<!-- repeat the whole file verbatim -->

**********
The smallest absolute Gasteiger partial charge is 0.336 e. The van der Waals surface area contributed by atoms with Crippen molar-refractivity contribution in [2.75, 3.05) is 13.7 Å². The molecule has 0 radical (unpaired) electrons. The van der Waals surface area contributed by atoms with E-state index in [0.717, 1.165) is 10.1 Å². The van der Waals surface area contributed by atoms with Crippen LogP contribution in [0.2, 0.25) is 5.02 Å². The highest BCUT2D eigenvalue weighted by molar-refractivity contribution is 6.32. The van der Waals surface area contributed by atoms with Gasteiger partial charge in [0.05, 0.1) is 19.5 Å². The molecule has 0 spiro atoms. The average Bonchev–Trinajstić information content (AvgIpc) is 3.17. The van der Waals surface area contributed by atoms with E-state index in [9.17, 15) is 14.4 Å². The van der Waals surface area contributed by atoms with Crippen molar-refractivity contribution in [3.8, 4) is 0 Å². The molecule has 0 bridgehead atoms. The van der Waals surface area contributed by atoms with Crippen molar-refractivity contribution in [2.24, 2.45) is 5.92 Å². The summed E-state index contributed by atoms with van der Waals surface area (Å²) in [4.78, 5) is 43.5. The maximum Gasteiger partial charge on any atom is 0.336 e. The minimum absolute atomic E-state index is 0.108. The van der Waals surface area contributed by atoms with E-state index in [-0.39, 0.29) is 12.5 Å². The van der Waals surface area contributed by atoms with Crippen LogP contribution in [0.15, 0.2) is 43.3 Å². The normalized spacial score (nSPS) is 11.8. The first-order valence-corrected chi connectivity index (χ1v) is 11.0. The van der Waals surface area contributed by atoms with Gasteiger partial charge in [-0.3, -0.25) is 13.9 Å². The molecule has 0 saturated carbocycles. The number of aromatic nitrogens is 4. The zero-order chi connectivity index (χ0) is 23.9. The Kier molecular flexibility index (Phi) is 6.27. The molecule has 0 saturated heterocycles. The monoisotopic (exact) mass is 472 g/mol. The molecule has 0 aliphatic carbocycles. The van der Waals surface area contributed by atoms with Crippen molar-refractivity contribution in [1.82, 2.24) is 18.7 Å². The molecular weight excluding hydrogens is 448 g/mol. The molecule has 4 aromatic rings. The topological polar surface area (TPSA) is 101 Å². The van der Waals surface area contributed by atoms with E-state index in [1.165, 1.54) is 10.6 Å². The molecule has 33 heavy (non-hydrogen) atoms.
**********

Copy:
The smallest absolute Gasteiger partial charge is 0.336 e. The van der Waals surface area contributed by atoms with Crippen molar-refractivity contribution in [2.75, 3.05) is 13.7 Å². The molecule has 0 radical (unpaired) electrons. The van der Waals surface area contributed by atoms with E-state index in [0.717, 1.165) is 10.1 Å². The van der Waals surface area contributed by atoms with Crippen LogP contribution in [0.2, 0.25) is 5.02 Å². The highest BCUT2D eigenvalue weighted by molar-refractivity contribution is 6.32. The van der Waals surface area contributed by atoms with Gasteiger partial charge in [0.05, 0.1) is 19.5 Å². The molecule has 0 spiro atoms. The average Bonchev–Trinajstić information content (AvgIpc) is 3.17. The van der Waals surface area contributed by atoms with E-state index in [9.17, 15) is 14.4 Å². The van der Waals surface area contributed by atoms with Crippen molar-refractivity contribution in [3.8, 4) is 0 Å². The molecule has 0 bridgehead atoms. The van der Waals surface area contributed by atoms with Crippen molar-refractivity contribution in [2.24, 2.45) is 5.92 Å². The summed E-state index contributed by atoms with van der Waals surface area (Å²) in [4.78, 5) is 43.5. The maximum Gasteiger partial charge on any atom is 0.336 e. The minimum absolute atomic E-state index is 0.108. The van der Waals surface area contributed by atoms with E-state index in [-0.39, 0.29) is 12.5 Å². The van der Waals surface area contributed by atoms with Crippen LogP contribution in [0.15, 0.2) is 43.3 Å². The normalized spacial score (nSPS) is 11.8. The first-order valence-corrected chi connectivity index (χ1v) is 11.0. The van der Waals surface area contributed by atoms with Gasteiger partial charge in [-0.3, -0.25) is 13.9 Å². The molecule has 0 saturated carbocycles. The number of aromatic nitrogens is 4. The zero-order chi connectivity index (χ0) is 23.9. The Kier molecular flexibility index (Phi) is 6.27. The molecule has 0 saturated heterocycles. The monoisotopic (exact) mass is 472 g/mol. The molecule has 0 aliphatic carbocycles. The van der Waals surface area contributed by atoms with Crippen molar-refractivity contribution in [1.82, 2.24) is 18.7 Å². The molecular weight excluding hydrogens is 448 g/mol. The molecule has 4 aromatic rings. The topological polar surface area (TPSA) is 101 Å². The van der Waals surface area contributed by atoms with E-state index in [1.165, 1.54) is 10.6 Å². The molecule has 33 heavy (non-hydrogen) atoms.